Guest post: Being Tom Rendall – PAYBACK by M. A. Griffin

Being Tom Rendall – PAYBACK by M. A. Griffin

PAYBACK is my first (published) novel in which I write using a first-person perspective. The protagonist of the book, Tom Rendall, is a boarding-school kid back home for a hot and listless summer awaiting exam results. Tom’s still got some growing up to do; an extrovert risk-taker with his own bonkers YouTube channel, he’s an aspiring actor who fast finds himself embroiled with a famous anti-capitalist group, Payback, who accidentally acquire him during a break-in.

I had to write my way into Tom’s head; try and capture some of his wide-eyed, lunatic decision-making, his comic ignorance (Georgian furniture was made during the reign of Queen Georgia, right?) and his growing awareness of his own power and responsibility. His voice began to emerge as I went and was wildly inconsistent to begin with. Beta-readers pointed out bum notes by the hundred. Whole sections got cut. Now it’s been drafted and re- drafted, I hope Tom’s voice feels fully formed to the reader. It does to me, but as I’ve learned, I’m not often best-placed to judge…

If PAYBACK isn’t on your TBR (It should be, I promise. But I know you’re busy,) here are two YA novels whose first-person perspectives have recently impressed and delighted me.

Karen McManus’s One of Us is Lying had me from the first page. Four high school students witness the death of a fifth, and each tells their story in turn. One voice was hard enough for me… MacManus does four. And she executes each with real panache. We leap from point-of-view to point-of-view, and the voices are consistent, clearly differentiated, and imbued with personality, rich in a set of implied attitudes and values. Unlike PAYBACK, whose narrator admits to regularly lying but is too guileless for any artfully extended deception, MacManus plays with our perception of each narrator’s reliability. All of them have something to hide, it’s clear. But what?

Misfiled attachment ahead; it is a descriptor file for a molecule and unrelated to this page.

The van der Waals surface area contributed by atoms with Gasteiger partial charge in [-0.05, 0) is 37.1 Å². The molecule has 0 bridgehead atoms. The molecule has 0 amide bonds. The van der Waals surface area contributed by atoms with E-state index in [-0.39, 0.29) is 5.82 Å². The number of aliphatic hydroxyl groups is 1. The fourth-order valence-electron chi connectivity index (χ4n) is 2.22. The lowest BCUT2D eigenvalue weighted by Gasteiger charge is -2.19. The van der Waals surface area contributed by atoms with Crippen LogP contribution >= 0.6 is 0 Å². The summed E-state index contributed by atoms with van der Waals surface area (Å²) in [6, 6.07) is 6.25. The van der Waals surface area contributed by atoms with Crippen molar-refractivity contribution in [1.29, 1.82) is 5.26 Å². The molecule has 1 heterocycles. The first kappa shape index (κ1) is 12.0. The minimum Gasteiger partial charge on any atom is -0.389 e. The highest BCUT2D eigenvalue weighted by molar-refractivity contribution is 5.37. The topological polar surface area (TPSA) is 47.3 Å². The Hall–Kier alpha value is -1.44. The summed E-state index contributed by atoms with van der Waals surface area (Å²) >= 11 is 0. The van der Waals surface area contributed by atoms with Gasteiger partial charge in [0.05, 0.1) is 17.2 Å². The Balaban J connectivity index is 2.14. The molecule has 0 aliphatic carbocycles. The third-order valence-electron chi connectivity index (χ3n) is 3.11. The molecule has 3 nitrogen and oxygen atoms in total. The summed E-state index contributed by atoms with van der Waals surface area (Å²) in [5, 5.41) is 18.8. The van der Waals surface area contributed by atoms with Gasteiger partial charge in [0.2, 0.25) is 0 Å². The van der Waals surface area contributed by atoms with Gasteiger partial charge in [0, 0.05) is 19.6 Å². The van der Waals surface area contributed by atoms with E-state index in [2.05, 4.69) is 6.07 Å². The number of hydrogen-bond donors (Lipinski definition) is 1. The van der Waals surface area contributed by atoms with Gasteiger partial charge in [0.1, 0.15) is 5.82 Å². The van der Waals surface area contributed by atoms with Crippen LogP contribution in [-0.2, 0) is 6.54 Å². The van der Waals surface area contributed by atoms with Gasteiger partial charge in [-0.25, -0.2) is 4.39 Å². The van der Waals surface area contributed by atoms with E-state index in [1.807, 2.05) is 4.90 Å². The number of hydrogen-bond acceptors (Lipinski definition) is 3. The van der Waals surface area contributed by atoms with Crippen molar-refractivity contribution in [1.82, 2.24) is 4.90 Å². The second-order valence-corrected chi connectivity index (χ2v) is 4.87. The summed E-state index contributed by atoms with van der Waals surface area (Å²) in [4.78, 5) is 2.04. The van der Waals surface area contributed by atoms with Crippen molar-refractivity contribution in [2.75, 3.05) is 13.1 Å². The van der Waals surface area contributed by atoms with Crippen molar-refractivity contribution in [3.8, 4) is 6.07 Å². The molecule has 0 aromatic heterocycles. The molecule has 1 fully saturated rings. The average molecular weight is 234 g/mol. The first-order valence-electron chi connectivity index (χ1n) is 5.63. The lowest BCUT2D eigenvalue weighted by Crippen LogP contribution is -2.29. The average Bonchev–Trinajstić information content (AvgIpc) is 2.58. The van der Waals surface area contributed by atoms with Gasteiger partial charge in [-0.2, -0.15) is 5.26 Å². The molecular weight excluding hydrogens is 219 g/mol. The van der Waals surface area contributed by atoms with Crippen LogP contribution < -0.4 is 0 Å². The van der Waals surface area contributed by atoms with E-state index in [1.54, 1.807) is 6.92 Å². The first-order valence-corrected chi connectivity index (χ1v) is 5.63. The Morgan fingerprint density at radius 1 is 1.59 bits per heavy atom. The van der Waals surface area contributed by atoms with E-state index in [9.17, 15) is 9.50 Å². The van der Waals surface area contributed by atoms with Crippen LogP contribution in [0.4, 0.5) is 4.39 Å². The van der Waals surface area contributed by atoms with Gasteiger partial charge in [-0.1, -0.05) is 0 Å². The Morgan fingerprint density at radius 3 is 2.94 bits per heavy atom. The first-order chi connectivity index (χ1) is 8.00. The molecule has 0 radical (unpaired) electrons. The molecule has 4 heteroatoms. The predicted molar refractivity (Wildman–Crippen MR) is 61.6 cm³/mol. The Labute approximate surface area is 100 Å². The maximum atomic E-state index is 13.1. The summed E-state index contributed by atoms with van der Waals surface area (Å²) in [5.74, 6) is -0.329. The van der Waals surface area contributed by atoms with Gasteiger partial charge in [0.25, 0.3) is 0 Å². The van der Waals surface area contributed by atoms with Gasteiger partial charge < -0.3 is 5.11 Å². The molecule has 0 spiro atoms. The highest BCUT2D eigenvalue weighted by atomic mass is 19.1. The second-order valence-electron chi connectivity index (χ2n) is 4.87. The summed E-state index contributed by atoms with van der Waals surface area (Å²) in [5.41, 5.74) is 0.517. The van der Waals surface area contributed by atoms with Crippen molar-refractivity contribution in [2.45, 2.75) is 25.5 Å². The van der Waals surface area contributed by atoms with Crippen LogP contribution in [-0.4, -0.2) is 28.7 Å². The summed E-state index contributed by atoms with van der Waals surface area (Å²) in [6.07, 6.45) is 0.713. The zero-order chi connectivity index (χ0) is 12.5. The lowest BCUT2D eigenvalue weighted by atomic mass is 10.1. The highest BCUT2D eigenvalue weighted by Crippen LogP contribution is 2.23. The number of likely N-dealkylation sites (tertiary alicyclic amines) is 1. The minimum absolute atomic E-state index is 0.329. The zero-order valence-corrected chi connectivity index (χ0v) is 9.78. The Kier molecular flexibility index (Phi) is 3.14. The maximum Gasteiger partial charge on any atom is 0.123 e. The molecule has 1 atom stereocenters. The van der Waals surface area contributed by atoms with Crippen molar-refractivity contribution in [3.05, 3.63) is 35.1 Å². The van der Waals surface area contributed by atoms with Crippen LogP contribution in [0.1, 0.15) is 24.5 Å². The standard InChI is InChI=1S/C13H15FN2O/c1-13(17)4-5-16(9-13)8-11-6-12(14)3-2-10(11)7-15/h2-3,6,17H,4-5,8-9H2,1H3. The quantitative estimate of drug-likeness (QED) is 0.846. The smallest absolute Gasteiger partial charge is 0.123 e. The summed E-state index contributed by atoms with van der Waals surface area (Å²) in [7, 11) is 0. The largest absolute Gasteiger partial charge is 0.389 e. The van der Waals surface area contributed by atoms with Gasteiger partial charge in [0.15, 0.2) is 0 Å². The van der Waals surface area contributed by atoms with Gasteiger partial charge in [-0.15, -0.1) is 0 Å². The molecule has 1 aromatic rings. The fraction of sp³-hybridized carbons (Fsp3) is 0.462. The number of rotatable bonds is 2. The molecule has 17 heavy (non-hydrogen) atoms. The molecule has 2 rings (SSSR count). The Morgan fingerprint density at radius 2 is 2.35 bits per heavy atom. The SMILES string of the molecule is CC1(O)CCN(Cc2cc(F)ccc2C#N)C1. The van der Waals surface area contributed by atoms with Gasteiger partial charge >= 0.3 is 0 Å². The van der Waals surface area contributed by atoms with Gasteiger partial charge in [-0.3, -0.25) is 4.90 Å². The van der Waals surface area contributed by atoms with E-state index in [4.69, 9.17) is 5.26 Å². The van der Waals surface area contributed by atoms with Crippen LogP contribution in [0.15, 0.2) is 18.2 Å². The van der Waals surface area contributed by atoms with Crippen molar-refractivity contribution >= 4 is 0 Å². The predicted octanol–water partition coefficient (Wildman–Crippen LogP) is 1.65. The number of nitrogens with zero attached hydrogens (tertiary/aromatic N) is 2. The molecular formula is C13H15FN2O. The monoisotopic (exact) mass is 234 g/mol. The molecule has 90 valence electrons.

I’ve had a blast with Andrew Smith’s Grasshopper Jungle. A conflicted protagonist struggling to identify his sexuality is caught in a love triangle of sorts. Austin is a wisecracking, sex-obsessed razor-sharp cynic, feverishly recording his history and that of his small town, Ealing. His perspective alone is worth the price of the book. An added bonus – for me at least – is the predatory-grasshoppers-invasion-apocalypse plot that serves to barrel the book forward. A weird and wonderful read.

I enjoyed writing PAYBACK more than anything else I’ve done so far, and part of the reason, I think, has been the opportunity to get inside Tom’s skin and see the world through his eyes. Now that I’m working on another book, I miss Tom. I’ve enjoyed dipping into PAYBACK to read aloud to audiences. Anything to be Tom Rendall again, even for a moment!

PAYBACK by M. A. Griffin out now in paperback (£7.99, Chicken House)

#Payback

Follow M.A. Griffin on twitter @FletcherMoss and find out more at

http://www.chickenhousebooks.com

About Caroline Fielding

Chartered School Librarian, CILIP YLG London Chair, Bea-keeper

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